Photo: Cucumber flower



Cucumber flower, originally uploaded by dewelch.

Cucumbers are on the way in our friend’s garden. They already have corn and some tomatoes on the vine, too.

I don’t really have enough sun exposure here to grow veggies, so I have to live vicariously through others. (LAUGH)

Photo: Figgy pudding, perhaps?

These wild figs pop up everywhere her in the Los Angeles area, seeds spread by birds and other wildlife. Once started they can quickly take over an area. I have cut back several over the years, but then my wife developed a taste for figs, so this one has remained. It is still a battle with the squirrels over which will get to eat then first, but it looks like we might get a decent crop based on these examples.

Figs

Fig

 

Photos: Hummingbird in the garden

I shot a series of pictures of this very cooperative hummingbird in my sister’s garden over the July 4th holiday. It gave me a chance to play around with the more manual settings on my new camera.

These birds are just one example of the amazing wildlife you can attract to your garden by both feeding AND MORE IMPORTANTLY planting the plants that they need most. These shots were taken at a feeder, but these same birds feed at a variety of plants in this garden, too. I consider wildlife and integral part of the garden and one of the main reasons I garden in the first place. A perfect garden, devoid of wildlife, would not seem like much of a garden to me.

Share notes and pictures of your garden wildlife here in the comments or on the AGN Facebook Page. I would love to see what is happening in your garden!

Hummingbird at Feeder

View the entire Hummingbird Series on Flickr

 

I Like This – July 11, 2011

Photo: Sweet Corn Tassels

From our friend’s garden…

Sweet Corn Tassles

Mini-review: Troy-Bilt Hand Tools – Pruners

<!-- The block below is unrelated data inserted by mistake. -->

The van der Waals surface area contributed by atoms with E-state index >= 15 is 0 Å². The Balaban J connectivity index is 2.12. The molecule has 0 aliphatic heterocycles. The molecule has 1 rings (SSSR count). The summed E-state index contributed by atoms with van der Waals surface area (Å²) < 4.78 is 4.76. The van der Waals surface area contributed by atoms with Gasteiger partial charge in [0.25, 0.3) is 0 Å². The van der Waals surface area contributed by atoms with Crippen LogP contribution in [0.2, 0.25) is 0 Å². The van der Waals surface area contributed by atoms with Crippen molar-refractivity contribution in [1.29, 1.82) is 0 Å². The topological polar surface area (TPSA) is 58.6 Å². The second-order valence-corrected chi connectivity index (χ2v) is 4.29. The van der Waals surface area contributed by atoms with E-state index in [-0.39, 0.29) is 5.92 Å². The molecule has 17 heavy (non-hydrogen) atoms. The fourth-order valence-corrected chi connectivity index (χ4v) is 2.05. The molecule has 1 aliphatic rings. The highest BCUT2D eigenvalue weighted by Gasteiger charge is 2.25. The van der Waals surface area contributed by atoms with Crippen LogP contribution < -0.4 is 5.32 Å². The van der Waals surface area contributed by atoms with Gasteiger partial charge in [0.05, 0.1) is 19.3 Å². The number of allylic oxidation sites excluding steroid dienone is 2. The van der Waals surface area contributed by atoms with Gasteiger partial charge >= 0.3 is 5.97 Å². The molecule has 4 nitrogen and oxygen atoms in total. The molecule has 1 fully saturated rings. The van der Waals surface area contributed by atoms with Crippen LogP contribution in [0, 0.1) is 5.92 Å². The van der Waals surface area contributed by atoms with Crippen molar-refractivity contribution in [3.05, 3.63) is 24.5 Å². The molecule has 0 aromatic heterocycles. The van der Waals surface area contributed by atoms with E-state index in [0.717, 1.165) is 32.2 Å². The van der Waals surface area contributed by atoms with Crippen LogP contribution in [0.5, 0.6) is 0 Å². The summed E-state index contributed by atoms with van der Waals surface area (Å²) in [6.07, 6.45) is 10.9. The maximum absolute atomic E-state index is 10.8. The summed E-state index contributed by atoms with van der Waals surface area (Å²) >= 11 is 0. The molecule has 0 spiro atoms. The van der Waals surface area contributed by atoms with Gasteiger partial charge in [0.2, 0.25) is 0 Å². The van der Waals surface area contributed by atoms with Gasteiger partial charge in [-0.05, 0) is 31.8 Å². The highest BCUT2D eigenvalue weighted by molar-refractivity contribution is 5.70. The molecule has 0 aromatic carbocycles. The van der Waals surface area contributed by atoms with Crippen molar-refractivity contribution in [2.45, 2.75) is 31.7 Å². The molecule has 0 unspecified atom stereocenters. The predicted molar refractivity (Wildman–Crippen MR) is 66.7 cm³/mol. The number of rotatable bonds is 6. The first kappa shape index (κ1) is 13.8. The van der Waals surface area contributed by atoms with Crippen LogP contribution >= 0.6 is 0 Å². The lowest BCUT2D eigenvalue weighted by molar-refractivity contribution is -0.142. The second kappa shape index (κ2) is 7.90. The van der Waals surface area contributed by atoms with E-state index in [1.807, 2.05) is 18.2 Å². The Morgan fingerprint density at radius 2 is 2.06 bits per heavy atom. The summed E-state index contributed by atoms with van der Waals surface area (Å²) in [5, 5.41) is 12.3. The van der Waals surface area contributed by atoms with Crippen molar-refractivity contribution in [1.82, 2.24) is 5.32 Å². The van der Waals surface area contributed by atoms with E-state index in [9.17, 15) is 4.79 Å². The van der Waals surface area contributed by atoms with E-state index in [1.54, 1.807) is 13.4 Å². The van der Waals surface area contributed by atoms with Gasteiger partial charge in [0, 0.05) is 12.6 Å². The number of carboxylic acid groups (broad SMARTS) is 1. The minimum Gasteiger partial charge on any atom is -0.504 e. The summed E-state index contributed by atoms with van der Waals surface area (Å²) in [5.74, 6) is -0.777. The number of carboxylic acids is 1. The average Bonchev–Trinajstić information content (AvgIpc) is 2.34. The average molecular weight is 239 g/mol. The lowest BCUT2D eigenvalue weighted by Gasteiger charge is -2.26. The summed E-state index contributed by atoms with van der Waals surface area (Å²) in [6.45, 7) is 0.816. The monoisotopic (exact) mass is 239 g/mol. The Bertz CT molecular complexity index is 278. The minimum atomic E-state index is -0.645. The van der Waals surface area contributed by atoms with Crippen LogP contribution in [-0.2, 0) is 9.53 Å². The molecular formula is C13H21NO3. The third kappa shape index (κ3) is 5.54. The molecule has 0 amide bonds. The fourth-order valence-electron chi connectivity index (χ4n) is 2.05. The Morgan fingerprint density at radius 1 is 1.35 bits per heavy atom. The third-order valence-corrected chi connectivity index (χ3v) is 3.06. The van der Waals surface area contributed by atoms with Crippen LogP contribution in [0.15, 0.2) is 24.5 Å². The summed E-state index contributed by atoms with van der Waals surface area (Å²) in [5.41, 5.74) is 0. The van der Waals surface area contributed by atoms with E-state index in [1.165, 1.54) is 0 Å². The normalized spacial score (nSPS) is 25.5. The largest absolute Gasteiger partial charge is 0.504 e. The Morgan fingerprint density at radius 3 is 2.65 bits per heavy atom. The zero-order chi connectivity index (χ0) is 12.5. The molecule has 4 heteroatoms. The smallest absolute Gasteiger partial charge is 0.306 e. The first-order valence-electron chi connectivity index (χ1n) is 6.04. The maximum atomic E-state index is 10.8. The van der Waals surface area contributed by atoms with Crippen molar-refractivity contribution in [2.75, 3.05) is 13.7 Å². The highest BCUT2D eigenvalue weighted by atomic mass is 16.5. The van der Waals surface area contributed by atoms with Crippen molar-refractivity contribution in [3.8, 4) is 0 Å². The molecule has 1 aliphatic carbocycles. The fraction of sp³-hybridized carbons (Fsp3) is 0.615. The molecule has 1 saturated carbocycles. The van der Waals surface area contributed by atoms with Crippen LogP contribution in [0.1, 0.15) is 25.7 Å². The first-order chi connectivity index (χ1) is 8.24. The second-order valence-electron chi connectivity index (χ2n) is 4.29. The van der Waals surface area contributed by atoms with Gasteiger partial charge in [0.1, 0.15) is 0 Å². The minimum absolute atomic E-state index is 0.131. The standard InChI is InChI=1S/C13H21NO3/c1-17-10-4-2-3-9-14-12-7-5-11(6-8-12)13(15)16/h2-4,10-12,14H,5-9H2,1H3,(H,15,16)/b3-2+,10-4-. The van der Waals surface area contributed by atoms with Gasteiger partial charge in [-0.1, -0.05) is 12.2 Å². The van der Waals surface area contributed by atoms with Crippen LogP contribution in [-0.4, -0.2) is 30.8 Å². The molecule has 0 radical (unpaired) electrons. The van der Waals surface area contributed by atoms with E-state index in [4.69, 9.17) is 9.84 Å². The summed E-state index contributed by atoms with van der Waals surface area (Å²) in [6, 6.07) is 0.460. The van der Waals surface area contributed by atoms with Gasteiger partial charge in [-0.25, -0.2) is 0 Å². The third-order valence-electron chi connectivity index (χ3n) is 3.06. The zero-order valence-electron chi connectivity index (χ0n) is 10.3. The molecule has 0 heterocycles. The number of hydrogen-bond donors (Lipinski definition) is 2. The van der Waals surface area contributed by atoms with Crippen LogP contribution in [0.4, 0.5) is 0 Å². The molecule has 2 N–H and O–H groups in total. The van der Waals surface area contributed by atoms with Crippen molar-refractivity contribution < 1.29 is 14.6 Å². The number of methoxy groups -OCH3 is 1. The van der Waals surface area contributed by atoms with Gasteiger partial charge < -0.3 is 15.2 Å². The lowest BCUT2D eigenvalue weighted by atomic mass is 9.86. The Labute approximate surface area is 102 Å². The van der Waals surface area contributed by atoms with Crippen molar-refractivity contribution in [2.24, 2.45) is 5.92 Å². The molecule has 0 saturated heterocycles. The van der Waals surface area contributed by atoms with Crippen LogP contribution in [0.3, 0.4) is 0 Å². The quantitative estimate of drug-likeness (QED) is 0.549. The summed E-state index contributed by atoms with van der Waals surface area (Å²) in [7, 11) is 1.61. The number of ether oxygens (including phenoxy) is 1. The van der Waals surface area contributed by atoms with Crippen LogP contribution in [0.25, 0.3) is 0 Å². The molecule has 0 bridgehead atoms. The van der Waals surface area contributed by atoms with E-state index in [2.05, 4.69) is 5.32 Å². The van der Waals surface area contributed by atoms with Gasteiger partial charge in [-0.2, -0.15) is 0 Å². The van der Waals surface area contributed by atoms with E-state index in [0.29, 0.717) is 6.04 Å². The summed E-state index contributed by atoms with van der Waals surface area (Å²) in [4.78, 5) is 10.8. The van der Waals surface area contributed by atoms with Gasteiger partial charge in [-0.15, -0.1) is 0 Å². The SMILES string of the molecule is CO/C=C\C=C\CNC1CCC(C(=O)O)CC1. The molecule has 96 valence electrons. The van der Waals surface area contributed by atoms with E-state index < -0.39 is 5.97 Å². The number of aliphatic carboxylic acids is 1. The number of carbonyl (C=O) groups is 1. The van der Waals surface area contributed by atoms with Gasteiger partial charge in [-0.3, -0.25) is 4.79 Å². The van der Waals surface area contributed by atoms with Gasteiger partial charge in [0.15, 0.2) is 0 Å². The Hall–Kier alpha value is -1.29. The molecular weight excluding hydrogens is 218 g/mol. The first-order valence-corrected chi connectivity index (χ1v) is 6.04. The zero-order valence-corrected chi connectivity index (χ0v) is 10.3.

I received a complete collection of hand tools from Troy-Bilt as part of my membership in the Saturday6. I posted an overview photo of the complete set earlier, but I wanted to show some details and talk a bit more about the tools today.

I have now had a chance to use these a bit and wanted to relate my initial thoughts.

Troy-Bilt Hand Tools - Pruners

Troy-Bilt Hand Tools - Pruners Troy-Bilt Hand Tools - Pruners Troy-Bilt Hand Tools - Pruners Troy-Bilt Hand Tools - Pruners Troy-Bilt Hand Tools - Pruners

Click any picture for a larger image

My first impression with these pruners was “heft.” These are not the typical $5 bargain bin specials many of us have lying around (or is it just me (LAUGH)). All the pruners half significant metal parts that appeared powder coated in grey. The red plastic accent pieces create the nicely moulded handled. The smallest bypass pruners have more plastic on them, but there still feels like a solid metal structure inside.

All fit well in your hand even though they are not ergonomically specialized like some other pruners I have. Unfortunately, with those pruners from another company, the ergonomics mean they don’t work well with the heavy leather gloves I normally use in the garden. These Troy-Bilt pruners works well with the gloves and the double-sided locking mechanisms work easily, without being the way. I hate when I accidentally lock pruners when I am working and these locks seem to prevent that pretty well, while also being adaptable to both right and left-handed users.

A nice addition is the wrist straps that can help prevent drops into dense foliage and the time required to find them — or long drops off the ladder onto the hard cement below. (Again this only happens to me, right?)

These all look to be solid additions to my toolbox that will last for years. The various types and sizes means that everyone in the family will find their favorite, I am sure.

According to Troy-Bilt, “The tools are made from hardened, coated and ground steel making them non-corrosive, non-stick and durable. They’re manufactured in Germany at the same plant as Wolf-Garten, a high quality brand in Europe and then are shipped to the US.  The tools are only available on troybilt.com or by calling 1-800-828-5500.

Disclosure: This post is in conjunction with my paid partnership as one of the Saturday6 from Troy-Bilt. All thoughts are my own.